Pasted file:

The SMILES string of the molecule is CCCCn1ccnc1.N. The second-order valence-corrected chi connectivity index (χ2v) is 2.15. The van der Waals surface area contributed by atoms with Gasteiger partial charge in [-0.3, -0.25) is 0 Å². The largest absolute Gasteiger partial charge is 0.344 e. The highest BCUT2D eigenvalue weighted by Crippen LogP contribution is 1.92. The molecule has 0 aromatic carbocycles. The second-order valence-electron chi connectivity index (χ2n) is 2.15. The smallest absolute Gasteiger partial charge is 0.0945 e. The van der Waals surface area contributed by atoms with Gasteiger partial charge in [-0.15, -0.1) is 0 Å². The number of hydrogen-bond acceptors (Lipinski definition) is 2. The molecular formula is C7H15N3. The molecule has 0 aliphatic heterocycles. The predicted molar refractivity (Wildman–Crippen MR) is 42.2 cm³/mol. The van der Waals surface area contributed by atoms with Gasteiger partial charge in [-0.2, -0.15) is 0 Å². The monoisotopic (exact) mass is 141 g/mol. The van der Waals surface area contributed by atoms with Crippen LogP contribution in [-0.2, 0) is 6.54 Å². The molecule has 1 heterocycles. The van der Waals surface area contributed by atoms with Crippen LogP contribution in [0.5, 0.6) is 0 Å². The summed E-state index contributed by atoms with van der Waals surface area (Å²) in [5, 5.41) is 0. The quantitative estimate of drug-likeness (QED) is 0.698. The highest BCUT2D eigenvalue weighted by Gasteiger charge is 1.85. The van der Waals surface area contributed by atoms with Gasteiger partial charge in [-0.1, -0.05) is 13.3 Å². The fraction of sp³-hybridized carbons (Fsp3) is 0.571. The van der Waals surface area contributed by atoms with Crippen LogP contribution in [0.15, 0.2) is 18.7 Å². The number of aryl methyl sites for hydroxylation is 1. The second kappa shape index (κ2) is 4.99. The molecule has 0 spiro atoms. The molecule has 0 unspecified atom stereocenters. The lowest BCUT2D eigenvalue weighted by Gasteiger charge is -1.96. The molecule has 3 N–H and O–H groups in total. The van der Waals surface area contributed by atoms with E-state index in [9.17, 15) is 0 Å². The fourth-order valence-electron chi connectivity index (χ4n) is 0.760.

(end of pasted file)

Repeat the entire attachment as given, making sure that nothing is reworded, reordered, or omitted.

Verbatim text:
The SMILES string of the molecule is CCCCn1ccnc1.N. The second-order valence-corrected chi connectivity index (χ2v) is 2.15. The van der Waals surface area contributed by atoms with Gasteiger partial charge in [-0.3, -0.25) is 0 Å². The largest absolute Gasteiger partial charge is 0.344 e. The highest BCUT2D eigenvalue weighted by Crippen LogP contribution is 1.92. The molecule has 0 aromatic carbocycles. The second-order valence-electron chi connectivity index (χ2n) is 2.15. The smallest absolute Gasteiger partial charge is 0.0945 e. The van der Waals surface area contributed by atoms with Gasteiger partial charge in [-0.15, -0.1) is 0 Å². The number of hydrogen-bond acceptors (Lipinski definition) is 2. The molecular formula is C7H15N3. The molecule has 0 aliphatic heterocycles. The predicted molar refractivity (Wildman–Crippen MR) is 42.2 cm³/mol. The van der Waals surface area contributed by atoms with Gasteiger partial charge in [-0.2, -0.15) is 0 Å². The monoisotopic (exact) mass is 141 g/mol. The van der Waals surface area contributed by atoms with Crippen LogP contribution in [-0.2, 0) is 6.54 Å². The molecule has 1 heterocycles. The van der Waals surface area contributed by atoms with Crippen LogP contribution in [0.5, 0.6) is 0 Å². The summed E-state index contributed by atoms with van der Waals surface area (Å²) in [5, 5.41) is 0. The quantitative estimate of drug-likeness (QED) is 0.698. The highest BCUT2D eigenvalue weighted by Gasteiger charge is 1.85. The van der Waals surface area contributed by atoms with Gasteiger partial charge in [-0.1, -0.05) is 13.3 Å². The fraction of sp³-hybridized carbons (Fsp3) is 0.571. The van der Waals surface area contributed by atoms with Crippen LogP contribution in [0.15, 0.2) is 18.7 Å². The number of aryl methyl sites for hydroxylation is 1. The second kappa shape index (κ2) is 4.99. The molecule has 0 spiro atoms. The molecule has 0 unspecified atom stereocenters. The lowest BCUT2D eigenvalue weighted by Gasteiger charge is -1.96. The molecule has 3 N–H and O–H groups in total. The van der Waals surface area contributed by atoms with E-state index in [9.17, 15) is 0 Å². The fourth-order valence-electron chi connectivity index (χ4n) is 0.760.